Almonds are nutrient powerhouses. Whether consumed whole, chopped, sliced, or ground into almond flour or almond butter, this deliciously satisfying nut truly deserves its superfood status. Here are five research-backed almond benefits, and simple ways to incorporate them into meals, snacks, and treats.
1. Almonds are nutrient-rich.
An ounce of almonds, which is about 1/4 cup or 23 whole nuts, provides a generous amount of heart-healthy fat, along with 6 grams of plant protein, 4 grams of filling fiber (16% of the daily minimum), half of the daily target for vitamin E and 20% for magnesium — along with B vitamins and smaller amounts of calcium, iron, and potassium.
2. They can help gut health.
Both raw and roasted almonds have been found to act as prebiotics, which serve as food for the beneficial bacteria in the gut linked to immunity, anti-inflammation, and mental health. In a recent study, college students were randomly assigned to snack on almonds or graham crackers. After eight weeks, researchers observed that the almond eaters experienced important changes in their gut microbiome, including a decrease in amounts of one pathogenic bacterium, and an increase in the diversity of bacteria tied to positive outcomes, including weight management, insulin function, cholesterol regulation, and anti-inflammation.
4. Almonds can aid weight regulation.
Eating tree nuts, including almonds, has been shown to reduce body mass index (BMI, a measure of weight compared to height) and reduce waist measurements. In addition to being satiating, the combo of healthy fat, plant protein, and fiber in almonds boosts feelings of fullness and delays the return of hunger. Also, newer research finds that almonds actually contain about 20% fewer calories than the labels state, because some of the calories are not absorbed from the digestive tract into the bloodstream.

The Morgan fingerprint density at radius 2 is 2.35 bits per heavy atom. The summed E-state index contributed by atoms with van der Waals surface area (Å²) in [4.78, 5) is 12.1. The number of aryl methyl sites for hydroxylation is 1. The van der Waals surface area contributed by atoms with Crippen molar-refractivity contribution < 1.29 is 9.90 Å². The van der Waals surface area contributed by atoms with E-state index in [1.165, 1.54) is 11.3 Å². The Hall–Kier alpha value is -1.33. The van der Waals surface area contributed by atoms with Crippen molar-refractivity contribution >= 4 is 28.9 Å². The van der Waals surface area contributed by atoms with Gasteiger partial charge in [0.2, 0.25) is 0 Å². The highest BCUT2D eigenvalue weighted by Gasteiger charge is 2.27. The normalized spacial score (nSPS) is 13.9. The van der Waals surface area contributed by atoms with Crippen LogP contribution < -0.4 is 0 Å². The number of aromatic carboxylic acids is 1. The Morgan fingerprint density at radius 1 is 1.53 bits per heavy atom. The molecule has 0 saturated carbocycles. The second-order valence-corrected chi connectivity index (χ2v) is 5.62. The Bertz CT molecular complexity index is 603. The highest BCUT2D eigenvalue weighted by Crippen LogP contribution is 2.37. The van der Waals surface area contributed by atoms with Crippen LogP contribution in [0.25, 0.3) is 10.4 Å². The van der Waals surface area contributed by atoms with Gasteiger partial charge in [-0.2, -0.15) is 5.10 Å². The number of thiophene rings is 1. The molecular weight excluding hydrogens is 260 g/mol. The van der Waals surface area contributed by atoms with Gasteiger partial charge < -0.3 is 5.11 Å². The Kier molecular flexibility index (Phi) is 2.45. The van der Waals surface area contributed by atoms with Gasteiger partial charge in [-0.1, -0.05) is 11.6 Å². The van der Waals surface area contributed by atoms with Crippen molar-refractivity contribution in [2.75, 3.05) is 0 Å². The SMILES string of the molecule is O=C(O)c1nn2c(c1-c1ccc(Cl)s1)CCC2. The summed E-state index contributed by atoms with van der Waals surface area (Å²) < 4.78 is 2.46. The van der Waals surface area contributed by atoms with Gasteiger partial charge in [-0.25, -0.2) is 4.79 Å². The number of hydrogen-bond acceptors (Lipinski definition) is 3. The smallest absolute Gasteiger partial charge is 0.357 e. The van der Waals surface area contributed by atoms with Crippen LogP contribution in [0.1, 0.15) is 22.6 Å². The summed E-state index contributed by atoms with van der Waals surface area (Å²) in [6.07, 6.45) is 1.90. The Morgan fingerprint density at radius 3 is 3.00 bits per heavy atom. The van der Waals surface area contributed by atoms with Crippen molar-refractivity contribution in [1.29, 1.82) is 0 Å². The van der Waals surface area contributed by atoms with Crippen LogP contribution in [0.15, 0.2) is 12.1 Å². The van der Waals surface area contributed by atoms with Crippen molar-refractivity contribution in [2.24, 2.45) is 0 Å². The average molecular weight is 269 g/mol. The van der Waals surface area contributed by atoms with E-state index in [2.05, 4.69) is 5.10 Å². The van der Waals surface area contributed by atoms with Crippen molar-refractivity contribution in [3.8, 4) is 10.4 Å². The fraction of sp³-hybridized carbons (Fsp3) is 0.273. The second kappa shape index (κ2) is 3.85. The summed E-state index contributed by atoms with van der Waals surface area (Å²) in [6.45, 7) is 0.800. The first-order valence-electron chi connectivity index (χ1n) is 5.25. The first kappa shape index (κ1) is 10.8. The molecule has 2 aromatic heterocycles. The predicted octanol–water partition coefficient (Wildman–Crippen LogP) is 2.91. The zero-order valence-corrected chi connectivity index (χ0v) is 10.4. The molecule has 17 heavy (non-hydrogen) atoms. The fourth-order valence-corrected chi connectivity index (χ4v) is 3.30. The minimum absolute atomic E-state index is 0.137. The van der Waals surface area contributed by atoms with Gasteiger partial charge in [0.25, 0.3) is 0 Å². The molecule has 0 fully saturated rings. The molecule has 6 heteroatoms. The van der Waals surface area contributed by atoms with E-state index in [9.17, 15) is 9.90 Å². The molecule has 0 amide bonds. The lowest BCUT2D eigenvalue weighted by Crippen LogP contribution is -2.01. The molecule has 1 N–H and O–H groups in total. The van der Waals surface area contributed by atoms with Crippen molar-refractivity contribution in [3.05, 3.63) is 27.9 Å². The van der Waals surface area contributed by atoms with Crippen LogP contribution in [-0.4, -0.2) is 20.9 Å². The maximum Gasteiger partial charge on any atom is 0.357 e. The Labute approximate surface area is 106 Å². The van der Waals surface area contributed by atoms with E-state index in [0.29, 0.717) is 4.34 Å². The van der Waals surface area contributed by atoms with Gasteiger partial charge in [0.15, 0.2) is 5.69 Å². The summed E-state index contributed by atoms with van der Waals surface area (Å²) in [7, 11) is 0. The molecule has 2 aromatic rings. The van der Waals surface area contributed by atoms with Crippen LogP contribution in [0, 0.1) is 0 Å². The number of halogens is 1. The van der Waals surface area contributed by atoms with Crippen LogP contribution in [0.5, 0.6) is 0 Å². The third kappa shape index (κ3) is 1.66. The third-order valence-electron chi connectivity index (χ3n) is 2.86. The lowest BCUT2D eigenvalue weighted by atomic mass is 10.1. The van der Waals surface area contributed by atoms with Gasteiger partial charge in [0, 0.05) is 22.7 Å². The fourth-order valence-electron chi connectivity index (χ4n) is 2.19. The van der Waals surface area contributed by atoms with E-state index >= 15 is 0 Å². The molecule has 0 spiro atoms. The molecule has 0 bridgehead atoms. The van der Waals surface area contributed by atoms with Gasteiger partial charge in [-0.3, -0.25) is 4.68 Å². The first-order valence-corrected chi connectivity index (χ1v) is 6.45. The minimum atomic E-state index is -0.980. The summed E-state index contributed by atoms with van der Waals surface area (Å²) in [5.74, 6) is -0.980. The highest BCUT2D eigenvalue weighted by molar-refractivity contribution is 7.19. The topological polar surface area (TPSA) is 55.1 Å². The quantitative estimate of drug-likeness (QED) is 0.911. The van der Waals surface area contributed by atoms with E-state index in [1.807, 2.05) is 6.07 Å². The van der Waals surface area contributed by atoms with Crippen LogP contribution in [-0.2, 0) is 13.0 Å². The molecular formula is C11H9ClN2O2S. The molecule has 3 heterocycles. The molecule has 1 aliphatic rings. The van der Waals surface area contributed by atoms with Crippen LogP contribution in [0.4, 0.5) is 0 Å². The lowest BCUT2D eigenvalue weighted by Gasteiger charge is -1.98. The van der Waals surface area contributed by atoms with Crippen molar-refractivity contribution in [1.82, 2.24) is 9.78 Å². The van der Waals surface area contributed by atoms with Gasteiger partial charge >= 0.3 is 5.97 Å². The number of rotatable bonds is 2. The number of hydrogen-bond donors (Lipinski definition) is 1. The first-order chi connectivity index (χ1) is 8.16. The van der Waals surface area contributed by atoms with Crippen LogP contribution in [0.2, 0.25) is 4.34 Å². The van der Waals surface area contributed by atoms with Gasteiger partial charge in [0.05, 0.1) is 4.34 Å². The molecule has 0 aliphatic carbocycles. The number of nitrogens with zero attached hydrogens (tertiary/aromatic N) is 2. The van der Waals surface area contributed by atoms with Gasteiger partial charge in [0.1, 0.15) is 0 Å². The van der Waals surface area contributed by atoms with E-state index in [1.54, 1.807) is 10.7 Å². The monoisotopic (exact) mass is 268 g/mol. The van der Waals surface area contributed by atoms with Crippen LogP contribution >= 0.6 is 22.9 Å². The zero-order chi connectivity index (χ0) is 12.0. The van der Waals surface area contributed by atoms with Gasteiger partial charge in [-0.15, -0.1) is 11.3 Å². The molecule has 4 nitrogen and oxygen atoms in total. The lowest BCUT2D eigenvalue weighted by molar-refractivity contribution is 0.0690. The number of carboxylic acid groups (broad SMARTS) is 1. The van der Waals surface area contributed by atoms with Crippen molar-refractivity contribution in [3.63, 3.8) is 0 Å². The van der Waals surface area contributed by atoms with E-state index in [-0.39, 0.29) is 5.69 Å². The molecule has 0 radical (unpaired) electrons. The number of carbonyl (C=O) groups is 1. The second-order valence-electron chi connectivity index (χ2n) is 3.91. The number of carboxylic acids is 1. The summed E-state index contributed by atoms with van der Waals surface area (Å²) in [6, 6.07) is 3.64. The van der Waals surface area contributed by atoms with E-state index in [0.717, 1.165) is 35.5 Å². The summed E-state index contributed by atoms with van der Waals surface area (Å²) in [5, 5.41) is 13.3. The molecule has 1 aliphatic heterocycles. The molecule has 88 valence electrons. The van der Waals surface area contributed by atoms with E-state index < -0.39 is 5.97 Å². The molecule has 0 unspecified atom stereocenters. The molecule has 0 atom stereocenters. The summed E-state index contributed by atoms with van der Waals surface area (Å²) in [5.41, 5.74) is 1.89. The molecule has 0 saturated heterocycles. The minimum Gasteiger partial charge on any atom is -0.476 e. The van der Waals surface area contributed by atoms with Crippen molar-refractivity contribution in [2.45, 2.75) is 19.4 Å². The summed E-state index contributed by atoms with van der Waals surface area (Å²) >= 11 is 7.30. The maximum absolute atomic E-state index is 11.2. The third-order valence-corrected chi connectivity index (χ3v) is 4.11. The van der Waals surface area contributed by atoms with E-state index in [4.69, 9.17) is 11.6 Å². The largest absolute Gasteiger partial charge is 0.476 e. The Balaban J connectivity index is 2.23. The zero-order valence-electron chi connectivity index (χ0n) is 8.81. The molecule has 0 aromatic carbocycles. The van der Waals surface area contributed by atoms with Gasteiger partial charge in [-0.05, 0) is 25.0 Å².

5. They’re good for the skin.
We know that good fats support skin health, but almonds may actually help turn back the clock when it comes to skin aging. In a 2019 study, healthy postmenopausal women were divided into two groups. For 16 weeks one group consumed 20% of their daily calories from almonds, and the other ate the same percentage as non-almond fare.
A facial photograph and image analysis system was used to assess wrinkle width and severity at the start of the study, and then 8 and 16 weeks later. Researchers found that the almond group had significantly decreased wrinkle severity and width compared to the non-almond eaters. Not a bad perk for a tasty food with so many additional benefits!
How to add more almonds to your meals.
Almonds are an easy portable snack as is, but they can also be incorporated into meals. Whip almond butter into a smoothie, drizzle it over overnight oats, or use as a dip for fresh fruit. Sprinkle almonds onto a salad, cooked veggies, or a stir-fry. Use almond flour in place of breadcrumbs to garnish lentil soup, spaghetti squash, or hummus, or in place of all-purpose flour in pancakes and baked goods.